Small experiences can have big impacts. I remember winning a cake at a cake walk when I was about six and it was the first thing I ever won. It was a carrot cake with nuts. I was allergic and unable to eat it, but I had won something and felt special. Memories playing at the playground across the street fill many childhood memories. Camping in Girl Scouts. Family vacations. Being bullied. Never knowing if you really fit in. I remember holding my dad’s hand in the ICU and watching it shake trying to find mine after one of his heart surgeries. I have entertaining experiences throwing dinner parties, both fun and disastrous. News of a good scan. Not so good news. There are arguments and celebrations. Little events make a life. Although short, this brief list weaves together experiences with emotions. Most are waiting to be written.

Hope isn’t an experience as much as it is a belief. This belief has been a driving force in some of my experiences and many of my thoughts. Links are provided if you’d like to go back and read past posts. Hope is what I know.

Hope, Belief, and a Monthly Planner

Doom Dibbling or Hope Harvesting

Write what you know. I know my experiences.

Teaching

I know a few things about teaching after twenty-three years in the classroom. Best practices in curriculum and child development have come and gone. Co-workers and students have provided so many stories that you can’t make up. Classic one liners that still make me laugh. One year each child reminded me of a different breed of dog. I loved that class. One year there was a child who had some obvious unidentified emotional issues but who could work quite successfully under his desk. I loved that child as challenging as he was. Another year there was another child who inched her way closer and closer to the door and thought she was hiding. She was a character. I remember mistakes I’ve made like working with glitter as part of projects. I could write about lockdown drills. There is endless material. I can remember where I stood when I learned my dad had died. I know where I was when I got the call that my mom had taken a turn and the end was near. I can bring up the moment where a friend told me she was pregnant. The day I shared with my students I had cancer and couldn’t be with them is still fresh. So many nonteaching things happen within the walls of a school. The things we’d hear if those walls could talk.

I was happy teaching. At times I was frustrated. I felt successful, secure, and safe. Teaching was home.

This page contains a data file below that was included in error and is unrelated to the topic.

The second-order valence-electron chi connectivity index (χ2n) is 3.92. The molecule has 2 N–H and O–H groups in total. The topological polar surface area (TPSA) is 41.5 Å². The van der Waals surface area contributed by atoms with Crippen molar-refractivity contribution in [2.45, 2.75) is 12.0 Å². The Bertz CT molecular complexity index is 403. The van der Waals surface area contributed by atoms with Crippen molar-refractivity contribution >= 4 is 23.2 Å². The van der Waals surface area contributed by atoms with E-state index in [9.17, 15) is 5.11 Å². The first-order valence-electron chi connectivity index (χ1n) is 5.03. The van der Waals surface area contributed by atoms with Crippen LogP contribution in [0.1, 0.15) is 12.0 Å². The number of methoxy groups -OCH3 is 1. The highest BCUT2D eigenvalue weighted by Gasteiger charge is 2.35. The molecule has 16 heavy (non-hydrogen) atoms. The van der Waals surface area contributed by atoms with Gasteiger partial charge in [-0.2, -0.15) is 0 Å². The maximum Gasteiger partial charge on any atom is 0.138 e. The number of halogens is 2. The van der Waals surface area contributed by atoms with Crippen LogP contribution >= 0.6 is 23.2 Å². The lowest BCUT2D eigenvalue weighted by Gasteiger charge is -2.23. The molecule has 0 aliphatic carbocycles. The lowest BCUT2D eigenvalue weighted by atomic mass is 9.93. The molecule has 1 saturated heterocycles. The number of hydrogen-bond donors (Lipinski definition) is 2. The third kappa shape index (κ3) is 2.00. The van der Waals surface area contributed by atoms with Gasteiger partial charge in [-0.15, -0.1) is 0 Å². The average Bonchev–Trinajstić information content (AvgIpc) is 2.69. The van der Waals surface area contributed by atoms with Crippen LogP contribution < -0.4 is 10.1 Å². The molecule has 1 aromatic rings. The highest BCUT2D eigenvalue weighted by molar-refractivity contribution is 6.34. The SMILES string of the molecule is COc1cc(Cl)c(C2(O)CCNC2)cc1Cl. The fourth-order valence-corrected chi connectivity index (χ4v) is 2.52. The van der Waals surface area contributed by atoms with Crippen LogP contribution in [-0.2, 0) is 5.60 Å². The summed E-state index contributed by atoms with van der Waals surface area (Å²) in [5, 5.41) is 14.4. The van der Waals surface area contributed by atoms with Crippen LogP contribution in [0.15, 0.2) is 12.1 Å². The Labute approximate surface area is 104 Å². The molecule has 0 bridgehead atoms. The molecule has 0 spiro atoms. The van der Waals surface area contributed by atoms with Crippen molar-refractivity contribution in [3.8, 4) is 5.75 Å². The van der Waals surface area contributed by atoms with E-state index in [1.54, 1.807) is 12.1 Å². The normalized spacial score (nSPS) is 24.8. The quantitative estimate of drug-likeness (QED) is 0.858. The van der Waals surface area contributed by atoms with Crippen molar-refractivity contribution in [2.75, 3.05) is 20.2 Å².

Write what you know. I know teaching.

I’m not the only one who knows these things.

What do you know?

Final Port Update

It works!

My 3rd port is the charm.

Attempt #1 didn’t get very far because a port couldn’t be installed again on my right side. My surgeon tried several times but the needed vein on that side had narrowed too much for a catheter to be inserted.

Attempt #2 was that same day. I was handed over to a different surgeon and went through surgery number 2. A port was successfully installed on the left side. I felt quite energetic after both of these.

However, it didn’t work. Somehow it flipped medially and was facing my sternum. The veins in my arms took a beating for a couple months. It took a long time, too long, to get the next attempt scheduled.

Attempt #3 was successful. A larger port was installed about a month after attempts one and two. It’s staying in its pocket and not going anywhere. I can feel the bumps in my chest used as a guide to center the access needle. It was easy to access and is working as expected. This one is a keeper.

The whole experience reminds me of the movie Groundhog Day. I don’t remember how Bill Murray broke the cycle, but I hope I finally have. In one version my pre-op and post-op rooms were different rooms on the 4th floor of the hospital. This last (and final) time I had a private room with a view of the capitol on the 10th floor. I had the same surgeon for the last two – the same anesthesiologist for all three. Each surgery version seemed slightly different before I dozed off. I got a bit closer to what I needed each time.

This all took about two months. From an emotional level, it was exhausting. Having any surgery would do that, but to keep having the same surgery over and over is annoying. Thank goodness it was minor.

If you missed the port drama and would like to read more, you can do that here.

May my days ahead and yours be easier.

Cancer Haiku

Haiku is a form of Japanese poetry that usually is about nature themes. It’s written in three lines of five, seven, and five syllables. I find it a beautiful way to create images and stir feelings. Writing it has made me a stronger writer because I must be concise with a finite set of syllables. I often find myself walking around thinking in syllables. I have broadened the scope of my themes when I write haiku to take on personal experiences as I live with metastatic cancer. I offer glimpses into my heart with a bit of that imagery and feeling I’m hoping comes across in seventeen syllables. The more I write, I better I get. I hope you connect with them in your own way.

I answered the phone

the voice said you have cancer

and everything changed

but you look just fine

you can’t be metastatic

you do not act sick

tears on my pillow

tears and sobs in the shower

tears behind a smile

chemo in my veins

chasing after cancer cells

killing good and bad

you’ve stolen my hair

my eyes have a lifeless look

I’m pale, weak, and scared

scars on the outside

reflect little of being

scarred and scared inside

we can land on Mars

and urgently make vaccines

we can’t cure cancer

who is this person

who stares back in the mirror

she looks familiar

the dreaded scanner

I lie inside motionless

hoping for good news

nervous in a gown

waiting for fate to unfold

in the next minutes